You never know what death is going to throw at you. For bereaved families, the task of sifting through, packing up or throwing away the possessions of the relative you’ve lost is often a poignant, sad affair. The clothes, the books with handwritten messages on the inside cover, the old sepia photographs left behind are all suffused with meaning and memories. Then you discover beloved great-uncle Jerry’s huge stash of old porn magazines.
A helping Ram
Help is at hand, however. On Holloway Road, erotic bookshop Ram Books lets families arrange “discreet removals” of magazines, videos, DVDs, books, film, photos and even home videos. They even pay you for them.
Operating online under the name webuyanyporn.com, the business boasts that it pays “the best prices for all types of erotica and associated material”. It seems that with time, virtually everything becomes a collector’s item, even old pornographic magazines. Ram Books’ collection now stands at 50,000 adult magazines going back to the 1950s.
Love for the trade
I have to ring a doorbell to be let into the shop, which is open only two afternoons a week. Inside is a large poster of fetish pin-up girl Bettie Page presiding over the colourful shelves of vintage porn mags with names such as ‘Affair’, ‘Topper’ and ‘Beautiful Britons’. I am greeted by the owner, Dave, an affable, middle-aged cockney with a genuine love of his trade.
“It’s a family business,” he tells me. “My uncle had shops in Soho back in the ‘50s and ‘60s. As soon as I was old enough, my mum kicked me out the door and said ‘go work for your uncle’.”
Demand is increasing
He says that the demand for the house clearance service is becoming more and more popular. “We get six calls and four or five emails a day. It’s not just local collections. Half the emails come from America, but the logistics of that make it impossible,” he says. “We also get quite a few people wanting to send us their phone sex videos, which, y’know, isn’t something we want.
“People are often embarrassed by the magazines they give us, but compared to the pornography these days it’s all pretty mild. We did have to collect magazines from a vicar once.”
Dave leads me through the shop, past stacks of boxes filled with magazines. “I’ve just bought some sex albums,” he says casually. “12-inch vinyl LPs, which are really amazing. They’re recordings of stag parties, interviews with porn stars, prostitutes and cops. Really interesting stuff.”
Is there a market for that? “Oh, I just bought them because they’re rare.”
He leads me down into the “bondage basement”, which now houses a collection of erotic books. Before the shop was Ram Books, it used to be a sex shop, with the basement housing bondage equipment.
“I’ve had this shop here for 30 years. We used to be called Zeitgeist, with a rubber shop next door.”
How come he made the switch? “Originally, when I was in Soho working with my uncle, it was all books and magazines. There were no VHS, no DVDs, so it was all books and magazines. What you see upstairs is representation of what the shop Supermags used to look like in the ‘70s. A bit of shelving from here and there, nothing too expensive because the police used to come in and bash it apart. It’s why if you go to any sex shop in Soho, they all look the same as they did forty years ago. That mentality has remained.”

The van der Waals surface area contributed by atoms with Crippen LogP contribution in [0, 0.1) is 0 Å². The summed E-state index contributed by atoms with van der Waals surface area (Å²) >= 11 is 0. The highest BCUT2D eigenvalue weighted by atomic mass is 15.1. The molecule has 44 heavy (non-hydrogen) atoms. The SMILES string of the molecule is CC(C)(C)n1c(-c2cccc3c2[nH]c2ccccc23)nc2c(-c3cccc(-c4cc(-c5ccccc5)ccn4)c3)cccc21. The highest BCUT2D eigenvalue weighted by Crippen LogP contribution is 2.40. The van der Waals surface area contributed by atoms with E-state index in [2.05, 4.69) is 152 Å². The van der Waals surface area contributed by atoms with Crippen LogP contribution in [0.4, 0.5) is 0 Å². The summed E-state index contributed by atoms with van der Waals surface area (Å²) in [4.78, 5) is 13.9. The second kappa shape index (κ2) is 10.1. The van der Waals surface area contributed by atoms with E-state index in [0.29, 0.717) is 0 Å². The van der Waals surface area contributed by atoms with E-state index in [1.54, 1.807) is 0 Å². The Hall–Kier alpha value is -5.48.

Dave made the switch to magazines when he revisited his storage lock-ups filled with pornographic magazines. “When VHS came in the ‘80s no one wanted magazines anymore,” he says. “So we had these warehouse lock-ups full of them. I couldn’t bring myself to throw the magazines away.” Thus, Ram Books was born, selling magazines to Daves across London and the rest of the country.
Fill a gap in the collection
What’s the average customer like? “We mainly get collectors, people who are looking for a single magazine in good condition to fill a gap in their collection. We don’t really get people who walk in wanting to buy a bit of porn, because they can get that anywhere. We’re not about that. We’re basically for collectors, people looking for specific genres like art books, bondage, female wrestling, something a bit different that you can’t find easily.
“The most popular stuff is the ‘50s glamour, pin-up stuff. Female domination, that’s quite popular as well. A bit of spanking too. We sell some magazines for £1 each but it ranges to £70 for the ‘50s and ‘60s magazines. “I’ve got some super-8s in pristine condition that are worth a few thousand pounds.”
Dave laments the rise of modern porn. “It’s all so unimaginative. There’s no craft, no mystique in it. You go on Pornhub and it’s just pages and pages of the most in-your-face stuff. Where’s the fun, the allure?” It’s easy to see Dave’s point of view. The magazines that line his shelves feel like charming throwbacks to what feels like a more innocent time. His shop is a museum to nostalgia, which he does not deny. “We hunt down rare, unusual and vintage magazines that we have loved for years,” the website says. “Magazines we first discovered when much younger and which inspired us then and inspire us now.”
Ram Books is open 12:30-6pm on Tuesday and Friday on 66 Holloway Road London N7 8JL